The energy distribution that takes place after ionization but before any dissociation reaction puts the internal energy of the ion into vibrational and rotational states. There is not one single state, but a collection of possible states that are considered in equilibrium. The collection of states might be thought of as the "system" in analogy with the temperature of a classical system. However, the ion does not exchange energy with the outside world. Interactions with the outside world would occur in a collision, but the pressure in the EI source is low and collisions are unlikely before the ion dissociation occurs (these probabilities can be calculated). If a collision were to occur, it could either excite or de-excite the ions. Collisional quenching is a well-known process, and collision-induced dissociation is used in mass spectrometry–mass spectrometry (MS-MS). But within the statistical rate model, and the present discussion, the ion is considered to be an isolated entity. Strictly speaking, the exchange of energy with the external environment could also involve the emission of radiation, which is known to occur in some ions created by EI. The ions that we model are lonely, and they are in a cold, dark place.

  • Ionic products are formed by a series of competing, and sometimes consecutive, dissociation reactions.

The rate equation that is developed in these theories includes a symmetry factor that accounts for the possibility that there may be several accessible dissociation reactions with similar activation energies and density of state factors. Figure 1 illustrates one possible reaction path of many that are possible, and the true reaction surface is a more complicated shape. It makes sense that after the internal energy is randomized within the ion, an individual ion can choose to react whichever way it chooses, and a population of ions will exhibit dissociation products from all accessible dissociation reactions. Furthermore, a second dissociation of a product ion can occur, and if the activation energy for the second reaction is low, a mass spectrum may contain only the final end product of a series of dissociation reactions.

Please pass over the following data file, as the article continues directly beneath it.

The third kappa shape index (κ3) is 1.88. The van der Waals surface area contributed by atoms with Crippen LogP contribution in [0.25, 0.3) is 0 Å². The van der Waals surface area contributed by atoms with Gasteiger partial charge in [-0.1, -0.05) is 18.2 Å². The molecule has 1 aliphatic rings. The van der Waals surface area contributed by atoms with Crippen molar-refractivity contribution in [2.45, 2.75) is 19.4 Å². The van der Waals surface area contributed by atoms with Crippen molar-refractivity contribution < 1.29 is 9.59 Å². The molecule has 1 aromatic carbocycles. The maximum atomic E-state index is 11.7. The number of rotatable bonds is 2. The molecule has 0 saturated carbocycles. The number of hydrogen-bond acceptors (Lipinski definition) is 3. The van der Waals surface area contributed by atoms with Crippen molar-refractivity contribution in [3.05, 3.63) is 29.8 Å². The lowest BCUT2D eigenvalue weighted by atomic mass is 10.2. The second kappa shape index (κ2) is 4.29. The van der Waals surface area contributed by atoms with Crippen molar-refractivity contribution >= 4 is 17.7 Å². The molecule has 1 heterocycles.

Comparing Theory to Experiment

These four separable assumptions can be distilled into one maxim — the ions, once formed, redistribute internal energy (and even structures) in isolation until they reach an equilibrated collection of their most stable state, then (and only then) can dissociation reactions occur. Over the past 60 years as these models have been developed, the test has been to calculate the rates of dissociation reactions from a rate equation and, in doing so, "predict" a mass spectrum. Multiple comparisons of theoretical predictions to experimental results have been performed, and the theories have been modified, refined, extended, and sometimes reformulated. This grand task has been documented in multiple books and reviews (1–4). The importance of the theory and its development are exemplified by the award of a Nobel Prize to Marcus in 1992 for "his contributions to the theory of electron transfer reactions in chemical systems" (5).

The rate of dissociation reactions for an isolated ion with a given internal energy E in a simple form is given by the following equation:

k(E) = (σ/h) [(W (EE0))/ρ(E)]        [1]

where k(E) is the rate as a function of energy E; E0 is the activation energy; s is the symmetry factor representing the number of reactions having the same activation energy and activated complex; h is Planck's constant; W (EE0) is the number of vibrational and rotational states with an energy less than (EE0); and ρ(E) is density of states of the reactant ion with energy between E and (E + dE).